Vaccha; 4 Definition(s)


Vaccha means something in Buddhism, Pali, Hinduism, Sanskrit. If you want to know the exact meaning, history, etymology or English translation of this term then check out the descriptions on this page. Add your comment or reference to a book if you want to contribute to this summary article.

Alternative spellings of this word include Vachchha.

In Buddhism

Theravada (major branch of Buddhism)

1. Vaccha. A brahmin ascetic of long ago, near whose hut lived some Kinnaras. A spider used to weave his web around them, crack their heads and drink their blood. The Kinnaras sought Vacchas assistance, but Vaccha refused to kill the spider, till tempted by the offer of a Kinnara maiden named Rathavati as his servant. Vaccha killed the spider and lived with Rathavati as his wife.

This story was among those related by Mahosadhas parrot Mathara to the mynah bird of the Pancala kings palace, to show her that in love there is no unlikeness - a man may well mate with a Kinnari, a parrot with a mynah.

2. Vaccha. See Kisavaecha, Nandavaccha, Pilindavaccha, Tiritavaccha, Vacchagotta, etc. Also Ukkhepakatavaocha and the two Vanavacchas.

Source: Pali Kanon: Pali Proper Names
context information

Theravāda is a major branch of Buddhism having the the Pali canon (tipitaka) as their canonical literature, which includes the vinaya-pitaka (monastic rules), the sutta-pitaka (Buddhist sermons) and the abhidhamma-pitaka (philosophy and psychology).

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Languages of India and abroad

Pali-English dictionary

Vaccha in Pali glossary... « previous · [V] · next »

vaccha : (m.) a calf; the young of an animal.

Source: BuddhaSasana: Concise Pali-English Dictionary

1) Vaccha, 2 (=rukkha, fr. vṛkṣa) a tree; only in mālā° an ornamental plant Vin. II, 12; III, 179; Vism. 172; DhA. II, 109. (Page 592)

2) Vaccha, 1 (Vedic vatsa, lit. “one year old, a yearling”; cp. Gr. e)/tos year, Sk. vatsara id. Lat vetus old, vitulus calf; Goth. wiprus a year old lamb=Ohg. widar=E. wether) a calf Dh. 284; J. V, 101; Vism. 163 (in simile), 269 (id.; kūṭa° a maimed calf); DhsA. 62 (with popular etym. “vadatī ti vaccho”); VvA. 100, 200 (taruṇa°). ‹-› On vaccha in similes see J. P. T. S. 1907, 131.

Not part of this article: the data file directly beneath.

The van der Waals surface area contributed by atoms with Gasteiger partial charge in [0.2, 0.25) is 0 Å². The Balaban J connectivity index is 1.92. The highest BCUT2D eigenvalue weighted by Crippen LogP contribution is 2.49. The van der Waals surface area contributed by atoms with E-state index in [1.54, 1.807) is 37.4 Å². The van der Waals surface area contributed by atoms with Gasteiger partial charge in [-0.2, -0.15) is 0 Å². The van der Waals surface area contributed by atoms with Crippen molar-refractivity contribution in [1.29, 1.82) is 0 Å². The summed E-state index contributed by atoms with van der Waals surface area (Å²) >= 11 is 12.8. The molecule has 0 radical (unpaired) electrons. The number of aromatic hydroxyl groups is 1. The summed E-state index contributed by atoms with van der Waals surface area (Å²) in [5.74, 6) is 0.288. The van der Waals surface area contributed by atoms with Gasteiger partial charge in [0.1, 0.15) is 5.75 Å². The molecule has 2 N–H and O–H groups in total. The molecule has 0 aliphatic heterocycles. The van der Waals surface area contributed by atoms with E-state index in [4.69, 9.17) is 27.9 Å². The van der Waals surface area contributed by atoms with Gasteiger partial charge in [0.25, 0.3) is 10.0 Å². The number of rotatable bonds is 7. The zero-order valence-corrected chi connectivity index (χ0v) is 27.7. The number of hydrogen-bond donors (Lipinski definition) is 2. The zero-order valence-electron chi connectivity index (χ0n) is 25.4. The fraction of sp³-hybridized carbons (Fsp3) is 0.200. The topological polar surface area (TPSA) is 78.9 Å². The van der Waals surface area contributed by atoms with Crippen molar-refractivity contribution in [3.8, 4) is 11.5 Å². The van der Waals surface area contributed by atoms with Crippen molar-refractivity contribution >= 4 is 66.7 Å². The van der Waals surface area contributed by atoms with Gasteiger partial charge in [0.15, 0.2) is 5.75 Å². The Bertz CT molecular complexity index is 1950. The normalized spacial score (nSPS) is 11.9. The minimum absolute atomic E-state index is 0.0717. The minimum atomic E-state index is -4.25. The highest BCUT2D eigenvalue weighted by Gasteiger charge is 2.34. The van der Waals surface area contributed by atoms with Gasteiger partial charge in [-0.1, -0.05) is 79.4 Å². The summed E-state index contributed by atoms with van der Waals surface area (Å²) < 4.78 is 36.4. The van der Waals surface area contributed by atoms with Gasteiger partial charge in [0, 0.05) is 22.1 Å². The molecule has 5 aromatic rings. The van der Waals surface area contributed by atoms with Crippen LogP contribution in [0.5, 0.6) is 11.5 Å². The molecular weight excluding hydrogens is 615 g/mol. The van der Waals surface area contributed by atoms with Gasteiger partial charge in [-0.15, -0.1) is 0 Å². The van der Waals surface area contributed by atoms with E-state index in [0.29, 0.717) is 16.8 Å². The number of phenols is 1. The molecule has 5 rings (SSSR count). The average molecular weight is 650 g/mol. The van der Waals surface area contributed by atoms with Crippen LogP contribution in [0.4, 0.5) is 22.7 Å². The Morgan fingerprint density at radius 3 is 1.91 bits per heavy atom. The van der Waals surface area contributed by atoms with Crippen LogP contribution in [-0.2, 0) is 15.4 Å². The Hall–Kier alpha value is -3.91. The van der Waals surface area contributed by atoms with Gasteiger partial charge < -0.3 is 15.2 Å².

—giddhinī longing for her calf S. IV, 181. —gopālaka a cow-herd Vism. 28. —danta “calf-tooth, ” a kind of arrow or javelin M. I, 429; J. VI, 448. —pālaka cow-herd Vv 512. (Page 592)

Source: Sutta: The Pali Text Society's Pali-English Dictionary
Pali book cover
context information

Pali is the language of the Tipiṭaka, which is the sacred canon of Theravāda Buddhism and contains much of the Buddha’s speech. Closeley related to Sanskrit, both languages are used interchangeably between religions.

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Sanskrit-English dictionary

Vaccha (वच्छ).—= वत्सः (vatsaḥ) q. v.

Derivable forms: vacchaḥ (वच्छः).

Source: DDSA: The practical Sanskrit-English dictionary
context information

Sanskrit, also spelled संस्कृतम् (saṃskṛtam), is an ancient language of India commonly seen as the grandmother of the Indo-European language family. Closely allied with Prakrit and Pali, Sanskrit is more exhaustive in both grammar and terms and has the most extensive collection of literature in the world, greatly surpassing its sister-languages Greek and Latin.

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Relevant definitions

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Vaccha Sutta
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